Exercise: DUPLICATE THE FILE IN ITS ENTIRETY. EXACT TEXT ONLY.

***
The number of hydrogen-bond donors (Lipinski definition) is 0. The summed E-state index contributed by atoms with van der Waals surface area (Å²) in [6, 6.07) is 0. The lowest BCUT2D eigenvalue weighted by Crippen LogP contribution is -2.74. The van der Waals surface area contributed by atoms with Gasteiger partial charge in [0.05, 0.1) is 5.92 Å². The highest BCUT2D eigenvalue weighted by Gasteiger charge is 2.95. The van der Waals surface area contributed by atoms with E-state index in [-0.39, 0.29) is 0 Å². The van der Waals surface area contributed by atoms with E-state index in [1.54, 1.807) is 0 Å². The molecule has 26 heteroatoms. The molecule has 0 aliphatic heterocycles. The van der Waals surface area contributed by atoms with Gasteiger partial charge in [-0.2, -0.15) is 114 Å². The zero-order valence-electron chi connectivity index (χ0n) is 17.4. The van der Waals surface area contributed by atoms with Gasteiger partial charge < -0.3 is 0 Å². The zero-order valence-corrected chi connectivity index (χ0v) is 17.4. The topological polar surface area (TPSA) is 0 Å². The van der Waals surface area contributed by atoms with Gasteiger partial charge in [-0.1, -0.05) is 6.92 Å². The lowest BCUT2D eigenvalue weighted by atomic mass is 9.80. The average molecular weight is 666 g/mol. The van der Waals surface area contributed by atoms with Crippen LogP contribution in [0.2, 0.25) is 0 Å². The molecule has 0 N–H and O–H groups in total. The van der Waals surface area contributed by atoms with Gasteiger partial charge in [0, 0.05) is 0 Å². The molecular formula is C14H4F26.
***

The number of hydrogen-bond donors (Lipinski definition) is 0. The summed E-state index contributed by atoms with van der Waals surface area (Å²) in [6, 6.07) is 0. The lowest BCUT2D eigenvalue weighted by Crippen LogP contribution is -2.74. The van der Waals surface area contributed by atoms with Gasteiger partial charge in [0.05, 0.1) is 5.92 Å². The highest BCUT2D eigenvalue weighted by Gasteiger charge is 2.95. The van der Waals surface area contributed by atoms with E-state index in [-0.39, 0.29) is 0 Å². The van der Waals surface area contributed by atoms with E-state index in [1.54, 1.807) is 0 Å². The molecule has 26 heteroatoms. The molecule has 0 aliphatic heterocycles. The van der Waals surface area contributed by atoms with Gasteiger partial charge in [-0.2, -0.15) is 114 Å². The zero-order valence-electron chi connectivity index (χ0n) is 17.4. The van der Waals surface area contributed by atoms with Gasteiger partial charge < -0.3 is 0 Å². The zero-order valence-corrected chi connectivity index (χ0v) is 17.4. The topological polar surface area (TPSA) is 0 Å². The van der Waals surface area contributed by atoms with Gasteiger partial charge in [-0.1, -0.05) is 6.92 Å². The lowest BCUT2D eigenvalue weighted by atomic mass is 9.80. The average molecular weight is 666 g/mol. The van der Waals surface area contributed by atoms with Crippen LogP contribution in [0.2, 0.25) is 0 Å². The molecule has 0 N–H and O–H groups in total. The van der Waals surface area contributed by atoms with Gasteiger partial charge in [0, 0.05) is 0 Å². The molecular formula is C14H4F26.